- OIL & GAS
A truck driver who was fired after raising concerns about defects in the vehicle he was required to drive must be reinstated, according to OSHA. The agency found reasonable cause that the termination by Newark-based Jersey Window Factory & Building Supply Inc. violated the whistleblower provision of the Surface Transportation Assistance Act.
The employee raised concerns verbally and in a letter about vehicle defects, including broken sideview mirrors, a driver's door that couldn't be opened properly, a broken window handle and a deficient steering mechanism. After submitting a second letter, which outlined further safety concerns and questioned whether the company's safety practices were in violation of the Federal Motor Carrier Safety Regulations, the employee's hours were reduced. The employee subsequently filed an OSHA safety complaint and was terminated on July 2, 2008.
OSHA has ordered the company to pay the former worker back wages and bonuses that cover the period from July 2008 until a bona fide offer of reinstatement is made. The company also has been ordered to pay $18,000 in compensatory damages.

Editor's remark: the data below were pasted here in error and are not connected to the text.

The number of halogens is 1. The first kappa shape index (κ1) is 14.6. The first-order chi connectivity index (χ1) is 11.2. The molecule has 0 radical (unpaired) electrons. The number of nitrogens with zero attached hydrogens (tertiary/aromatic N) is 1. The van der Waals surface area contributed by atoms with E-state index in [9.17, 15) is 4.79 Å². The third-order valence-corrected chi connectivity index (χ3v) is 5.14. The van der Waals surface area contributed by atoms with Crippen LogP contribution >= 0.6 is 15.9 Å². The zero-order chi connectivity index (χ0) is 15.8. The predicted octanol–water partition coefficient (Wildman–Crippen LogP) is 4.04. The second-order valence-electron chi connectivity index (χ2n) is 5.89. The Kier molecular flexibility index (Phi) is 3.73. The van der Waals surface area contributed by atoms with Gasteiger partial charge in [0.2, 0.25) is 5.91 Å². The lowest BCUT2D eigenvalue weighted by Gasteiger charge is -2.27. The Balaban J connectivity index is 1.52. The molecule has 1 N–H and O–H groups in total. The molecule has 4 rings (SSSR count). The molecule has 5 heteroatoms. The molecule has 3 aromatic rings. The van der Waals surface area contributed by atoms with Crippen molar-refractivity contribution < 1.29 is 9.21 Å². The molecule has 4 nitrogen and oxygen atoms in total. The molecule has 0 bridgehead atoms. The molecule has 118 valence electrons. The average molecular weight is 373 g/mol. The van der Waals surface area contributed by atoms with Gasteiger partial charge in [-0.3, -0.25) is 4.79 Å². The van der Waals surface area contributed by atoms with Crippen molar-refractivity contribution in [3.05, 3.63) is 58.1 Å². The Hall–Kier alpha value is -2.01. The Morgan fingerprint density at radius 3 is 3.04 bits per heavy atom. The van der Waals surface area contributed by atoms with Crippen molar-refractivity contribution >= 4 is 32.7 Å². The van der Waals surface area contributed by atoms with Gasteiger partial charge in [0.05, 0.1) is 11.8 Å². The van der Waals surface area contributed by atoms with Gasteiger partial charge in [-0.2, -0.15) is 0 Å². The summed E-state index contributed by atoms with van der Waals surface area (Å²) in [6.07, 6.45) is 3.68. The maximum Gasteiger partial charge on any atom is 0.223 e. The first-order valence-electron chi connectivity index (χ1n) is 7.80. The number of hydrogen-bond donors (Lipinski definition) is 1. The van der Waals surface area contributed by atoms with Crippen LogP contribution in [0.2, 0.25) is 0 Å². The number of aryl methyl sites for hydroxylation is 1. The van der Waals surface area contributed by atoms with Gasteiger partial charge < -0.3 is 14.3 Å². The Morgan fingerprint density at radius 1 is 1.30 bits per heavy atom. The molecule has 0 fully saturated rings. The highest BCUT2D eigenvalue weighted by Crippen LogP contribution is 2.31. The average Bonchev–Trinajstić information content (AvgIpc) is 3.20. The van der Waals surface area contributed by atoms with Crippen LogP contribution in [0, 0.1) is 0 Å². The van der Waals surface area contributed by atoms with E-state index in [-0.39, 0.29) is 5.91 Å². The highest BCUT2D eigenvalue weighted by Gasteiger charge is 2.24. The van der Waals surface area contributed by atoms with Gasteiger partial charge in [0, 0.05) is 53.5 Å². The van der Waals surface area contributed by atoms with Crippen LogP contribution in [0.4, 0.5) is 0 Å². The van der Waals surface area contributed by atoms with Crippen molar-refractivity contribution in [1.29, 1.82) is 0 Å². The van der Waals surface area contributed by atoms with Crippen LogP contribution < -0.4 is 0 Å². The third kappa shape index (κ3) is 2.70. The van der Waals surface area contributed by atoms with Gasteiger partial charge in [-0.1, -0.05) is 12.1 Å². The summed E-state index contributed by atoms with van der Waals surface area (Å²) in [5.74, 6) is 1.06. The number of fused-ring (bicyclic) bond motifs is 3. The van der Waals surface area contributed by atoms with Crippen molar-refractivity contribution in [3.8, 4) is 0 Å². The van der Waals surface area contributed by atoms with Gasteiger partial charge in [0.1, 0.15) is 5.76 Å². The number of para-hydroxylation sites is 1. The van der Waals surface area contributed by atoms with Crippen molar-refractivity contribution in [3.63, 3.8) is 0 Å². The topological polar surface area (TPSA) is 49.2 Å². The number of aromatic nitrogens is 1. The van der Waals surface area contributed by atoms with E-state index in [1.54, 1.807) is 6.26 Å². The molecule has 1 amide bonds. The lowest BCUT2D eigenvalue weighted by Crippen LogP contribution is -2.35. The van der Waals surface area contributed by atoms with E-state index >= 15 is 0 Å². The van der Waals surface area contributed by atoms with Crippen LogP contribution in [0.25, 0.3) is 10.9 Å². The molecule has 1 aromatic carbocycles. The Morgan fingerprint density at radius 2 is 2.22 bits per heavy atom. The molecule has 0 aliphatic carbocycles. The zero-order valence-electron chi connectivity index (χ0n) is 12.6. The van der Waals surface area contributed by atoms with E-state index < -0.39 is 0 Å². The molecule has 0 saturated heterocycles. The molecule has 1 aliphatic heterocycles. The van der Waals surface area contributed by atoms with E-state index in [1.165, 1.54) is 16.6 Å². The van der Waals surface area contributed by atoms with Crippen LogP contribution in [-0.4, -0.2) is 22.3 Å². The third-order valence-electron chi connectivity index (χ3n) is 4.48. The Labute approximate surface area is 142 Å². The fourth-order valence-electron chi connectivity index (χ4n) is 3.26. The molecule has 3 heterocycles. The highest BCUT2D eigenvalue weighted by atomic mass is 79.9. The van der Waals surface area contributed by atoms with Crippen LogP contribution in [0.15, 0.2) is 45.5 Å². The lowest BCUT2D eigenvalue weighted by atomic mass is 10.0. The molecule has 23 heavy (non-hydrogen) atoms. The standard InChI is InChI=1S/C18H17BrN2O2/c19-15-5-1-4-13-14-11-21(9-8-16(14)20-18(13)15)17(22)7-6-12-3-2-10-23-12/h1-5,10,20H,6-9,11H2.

"Workers have the right to voice safety concerns without fear of retaliation or termination," said Robert Kulick, OSHA's regional administrator in New York. "Employers found in violation of whistleblower protection provisions will be held accountable."
OSHA enforces the whistleblower provisions of the STAA and 20 other statutes protecting employees who report violations of various airline, commercial motor carrier, consumer product, environmental, financial reform, food safety, health care reform, nuclear, pipeline, public transportation agency, railroad, maritime and securities laws.
Under the various whistleblower provisions enacted by Congress, employers are prohibited from retaliating against employees who raise various protected concerns or provide protected information to the employer or the government. Detailed information on employer whistleblower rights, including fact sheets, is available online at www.whistleblowers.gov.